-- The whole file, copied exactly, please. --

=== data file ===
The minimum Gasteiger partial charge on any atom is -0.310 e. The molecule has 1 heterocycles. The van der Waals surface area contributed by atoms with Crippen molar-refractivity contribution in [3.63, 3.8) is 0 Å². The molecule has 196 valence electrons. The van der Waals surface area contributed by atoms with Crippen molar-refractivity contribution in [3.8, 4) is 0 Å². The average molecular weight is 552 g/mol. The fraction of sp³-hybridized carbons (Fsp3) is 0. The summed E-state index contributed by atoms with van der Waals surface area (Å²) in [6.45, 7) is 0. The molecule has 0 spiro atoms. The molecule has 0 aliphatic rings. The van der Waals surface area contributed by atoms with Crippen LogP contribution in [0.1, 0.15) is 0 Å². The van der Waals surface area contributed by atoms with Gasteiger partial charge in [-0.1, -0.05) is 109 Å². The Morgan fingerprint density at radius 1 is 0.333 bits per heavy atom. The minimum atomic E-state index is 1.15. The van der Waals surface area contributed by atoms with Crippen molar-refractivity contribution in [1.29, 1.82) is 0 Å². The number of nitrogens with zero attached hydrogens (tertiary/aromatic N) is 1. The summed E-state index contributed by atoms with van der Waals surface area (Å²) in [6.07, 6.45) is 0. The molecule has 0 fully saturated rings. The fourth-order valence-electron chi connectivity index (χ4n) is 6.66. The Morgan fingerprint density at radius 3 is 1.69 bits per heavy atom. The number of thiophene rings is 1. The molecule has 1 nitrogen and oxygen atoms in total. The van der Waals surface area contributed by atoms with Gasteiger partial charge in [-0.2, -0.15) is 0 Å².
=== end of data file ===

The minimum Gasteiger partial charge on any atom is -0.310 e. The molecule has 1 heterocycles. The van der Waals surface area contributed by atoms with Crippen molar-refractivity contribution in [3.63, 3.8) is 0 Å². The molecule has 196 valence electrons. The van der Waals surface area contributed by atoms with Crippen molar-refractivity contribution in [3.8, 4) is 0 Å². The average molecular weight is 552 g/mol. The fraction of sp³-hybridized carbons (Fsp3) is 0. The summed E-state index contributed by atoms with van der Waals surface area (Å²) in [6.45, 7) is 0. The molecule has 0 spiro atoms. The molecule has 0 aliphatic rings. The van der Waals surface area contributed by atoms with Crippen LogP contribution in [0.1, 0.15) is 0 Å². The van der Waals surface area contributed by atoms with Gasteiger partial charge in [-0.1, -0.05) is 109 Å². The Morgan fingerprint density at radius 1 is 0.333 bits per heavy atom. The minimum atomic E-state index is 1.15. The van der Waals surface area contributed by atoms with Crippen molar-refractivity contribution in [1.29, 1.82) is 0 Å². The number of nitrogens with zero attached hydrogens (tertiary/aromatic N) is 1. The summed E-state index contributed by atoms with van der Waals surface area (Å²) in [6.07, 6.45) is 0. The molecule has 0 fully saturated rings. The fourth-order valence-electron chi connectivity index (χ4n) is 6.66. The Morgan fingerprint density at radius 3 is 1.69 bits per heavy atom. The number of thiophene rings is 1. The molecule has 1 nitrogen and oxygen atoms in total. The van der Waals surface area contributed by atoms with Gasteiger partial charge in [-0.2, -0.15) is 0 Å².